There are varying levels of regulation across Europe but there are, on the whole, strong systems of requirements. To take the example of the cookie directive: several lawyers on the continent explain that most of their clients had complied already and it did not present any major problems getting the others up to speed. In the UK, however, there was greater confusion, with many failing to comply at all, despite it being brought in a year later than in other parts of Europe. To use another example, in Germany it is illegal to publish employee details in a profile on a company website without their explicit consent. This is in sharp contrast with the US where, for the most part, industry is self-regulated. It had once been thought that the US would lead the way on data protection given its economic clout but it has, to an extent, come to pass rather the other way round, with US companies regulating in line with European standards. There are robust systems of regulation in the Asia-Pacific region and, in emerging markets, increasing internet access and activity has led to new bodies of primary and secondary legislation coming into play, largely emulating that of near neighbours. India is an important market for IT, with major international companies having moved in, and this practice area is likely to become far more energetic once government investment in broadband trickles down and the planned data protection legislation comes in next year. Latin America, taking its lead from Spain and Portugal, has a strong regulatory framework in place. There is some question as to where the line should be drawn between business interests and data protection, and some concern with regards to inhibiting commercial activity but, in a broader sense, a strong/safe data environment tends to encourage businesses to enter markets.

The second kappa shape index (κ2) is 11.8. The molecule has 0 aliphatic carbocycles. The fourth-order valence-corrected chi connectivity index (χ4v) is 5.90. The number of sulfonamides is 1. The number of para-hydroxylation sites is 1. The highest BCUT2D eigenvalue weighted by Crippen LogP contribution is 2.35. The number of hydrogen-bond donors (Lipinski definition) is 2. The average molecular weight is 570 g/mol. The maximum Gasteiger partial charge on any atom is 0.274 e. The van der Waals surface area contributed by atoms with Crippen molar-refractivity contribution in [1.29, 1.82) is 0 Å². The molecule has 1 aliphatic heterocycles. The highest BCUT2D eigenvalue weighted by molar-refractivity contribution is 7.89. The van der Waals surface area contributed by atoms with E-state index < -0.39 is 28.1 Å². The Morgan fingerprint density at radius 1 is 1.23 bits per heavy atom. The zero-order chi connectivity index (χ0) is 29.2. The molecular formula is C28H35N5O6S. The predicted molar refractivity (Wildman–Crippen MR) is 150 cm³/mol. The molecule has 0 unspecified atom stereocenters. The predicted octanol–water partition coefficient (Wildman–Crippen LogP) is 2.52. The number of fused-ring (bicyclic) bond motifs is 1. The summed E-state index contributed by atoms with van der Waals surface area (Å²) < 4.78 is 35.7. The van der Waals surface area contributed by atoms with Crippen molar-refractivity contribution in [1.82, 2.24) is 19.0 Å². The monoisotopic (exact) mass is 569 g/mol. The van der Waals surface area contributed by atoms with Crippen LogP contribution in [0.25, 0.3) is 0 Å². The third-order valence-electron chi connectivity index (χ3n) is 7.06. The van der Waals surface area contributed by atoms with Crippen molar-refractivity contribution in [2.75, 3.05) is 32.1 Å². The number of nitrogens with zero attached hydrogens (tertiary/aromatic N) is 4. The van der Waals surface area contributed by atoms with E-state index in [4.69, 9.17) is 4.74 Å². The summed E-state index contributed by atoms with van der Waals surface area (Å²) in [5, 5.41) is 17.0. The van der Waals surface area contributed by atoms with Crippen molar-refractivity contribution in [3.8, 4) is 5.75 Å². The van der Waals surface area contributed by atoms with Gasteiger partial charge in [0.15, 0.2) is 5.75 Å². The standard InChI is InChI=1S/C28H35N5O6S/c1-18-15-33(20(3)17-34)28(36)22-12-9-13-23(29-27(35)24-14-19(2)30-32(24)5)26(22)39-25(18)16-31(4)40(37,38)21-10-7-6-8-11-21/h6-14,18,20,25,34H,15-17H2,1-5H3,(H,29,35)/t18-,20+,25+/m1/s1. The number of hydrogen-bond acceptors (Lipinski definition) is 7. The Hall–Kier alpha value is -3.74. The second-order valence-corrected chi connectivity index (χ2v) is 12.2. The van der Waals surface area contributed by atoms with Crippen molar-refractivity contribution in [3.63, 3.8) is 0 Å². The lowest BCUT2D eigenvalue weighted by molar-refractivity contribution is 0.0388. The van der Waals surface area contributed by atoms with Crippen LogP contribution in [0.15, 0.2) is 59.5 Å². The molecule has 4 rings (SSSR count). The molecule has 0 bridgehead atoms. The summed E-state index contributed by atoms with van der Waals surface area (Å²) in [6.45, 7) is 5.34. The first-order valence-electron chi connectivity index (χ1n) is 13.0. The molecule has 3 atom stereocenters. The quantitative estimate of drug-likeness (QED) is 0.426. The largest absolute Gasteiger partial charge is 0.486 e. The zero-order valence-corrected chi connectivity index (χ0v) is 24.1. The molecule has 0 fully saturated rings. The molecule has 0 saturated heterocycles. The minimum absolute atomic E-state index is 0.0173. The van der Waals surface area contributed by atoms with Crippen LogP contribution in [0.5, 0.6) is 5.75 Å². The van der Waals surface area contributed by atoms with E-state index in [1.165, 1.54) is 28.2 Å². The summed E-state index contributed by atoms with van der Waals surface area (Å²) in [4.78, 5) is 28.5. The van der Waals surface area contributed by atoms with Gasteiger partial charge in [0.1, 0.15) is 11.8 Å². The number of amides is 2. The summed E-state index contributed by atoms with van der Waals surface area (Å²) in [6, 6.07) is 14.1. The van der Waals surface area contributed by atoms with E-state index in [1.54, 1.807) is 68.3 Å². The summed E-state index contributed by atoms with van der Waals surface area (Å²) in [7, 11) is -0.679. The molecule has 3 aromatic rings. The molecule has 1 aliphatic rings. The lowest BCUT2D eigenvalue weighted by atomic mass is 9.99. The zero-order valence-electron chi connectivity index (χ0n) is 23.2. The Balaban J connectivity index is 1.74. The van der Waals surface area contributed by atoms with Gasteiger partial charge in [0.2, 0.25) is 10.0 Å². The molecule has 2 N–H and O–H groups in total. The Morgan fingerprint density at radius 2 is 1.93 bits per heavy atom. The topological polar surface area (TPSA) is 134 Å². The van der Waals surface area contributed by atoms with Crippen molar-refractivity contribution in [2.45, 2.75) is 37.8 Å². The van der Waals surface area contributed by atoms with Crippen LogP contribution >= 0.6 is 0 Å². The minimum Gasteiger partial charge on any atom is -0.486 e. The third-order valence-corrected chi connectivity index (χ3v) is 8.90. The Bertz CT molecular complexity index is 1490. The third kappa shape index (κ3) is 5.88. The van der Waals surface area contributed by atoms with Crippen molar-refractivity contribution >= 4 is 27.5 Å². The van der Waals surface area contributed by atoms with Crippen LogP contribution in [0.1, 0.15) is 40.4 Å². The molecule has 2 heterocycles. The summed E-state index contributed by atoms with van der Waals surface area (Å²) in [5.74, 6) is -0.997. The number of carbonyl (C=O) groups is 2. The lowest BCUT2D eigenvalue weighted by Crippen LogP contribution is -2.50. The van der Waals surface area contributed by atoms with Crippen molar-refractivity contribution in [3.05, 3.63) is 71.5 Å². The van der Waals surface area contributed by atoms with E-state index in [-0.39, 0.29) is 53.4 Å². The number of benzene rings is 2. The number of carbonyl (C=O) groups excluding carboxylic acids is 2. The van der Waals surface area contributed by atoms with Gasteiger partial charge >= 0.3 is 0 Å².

Social media in law, as in life, has had a transformative effect. The unspoken agreement that saw users effectively selling their personal information to Facebook and other sites is no longer unspoken and consumers are becoming increasingly “privacy literate”: they know how their data is used and, increasingly, what it is worth. Therefore the traditional dissonance between business concerns (we want as much information as possible) and privacy concerns (the opposite) is becoming more nuanced (we want as much information as we can get without it discouraging you from using our service). Another impact of the social networking phenomenon is businesses becoming “friendly”; creating Facebook profiles, for example, or tweeting. Lawyers, and this is particularly the case in the US, take on a role which combines PR with legal advice as they devise social networking and interaction strategies and manage the online presence of their clients.

Lawyers in the UK have also reported a crossover with media as top dollar is being spent on market research and advertising (the Olympics is a good example). Audience segmentation is particularly valuable. The question to lawyers will often be: “If we do this, can we use the data?” Lawyers report the need for becoming familiar with parallel, not always law-related, areas. Lawyers also described a growing demand for advice on online gambling and gaming.

The storage and communication of sensitive data throws up issues of its own. In the UK, several National Health Service trusts have had penalties issued against them by the Information Commissioner for the misuse of such information. As the global economy has yet to regain its footing and states look to save money, technology is a key tool, and efficiency measures, such as e-prescriptions, are gaining traction. As the same time, continued innovation in technology has increased the importance of e-health and m-health and this is a trend that is predicted by many to become more prominent. This creates a sub-specialism of pharmacovigilance, in which there is an increasing interest.

In addition to the factors above, as large corporate entities handle ever more, and ever more meaningful, data the potential implications of a data breach become seismic: nobody wants to suffer the same issues that have recently afflicted companies such as Sony and LinkedIn. The combination of the regulatory changes and the risk of brand damage has been enough to take data protection considerations all the way to the boardroom.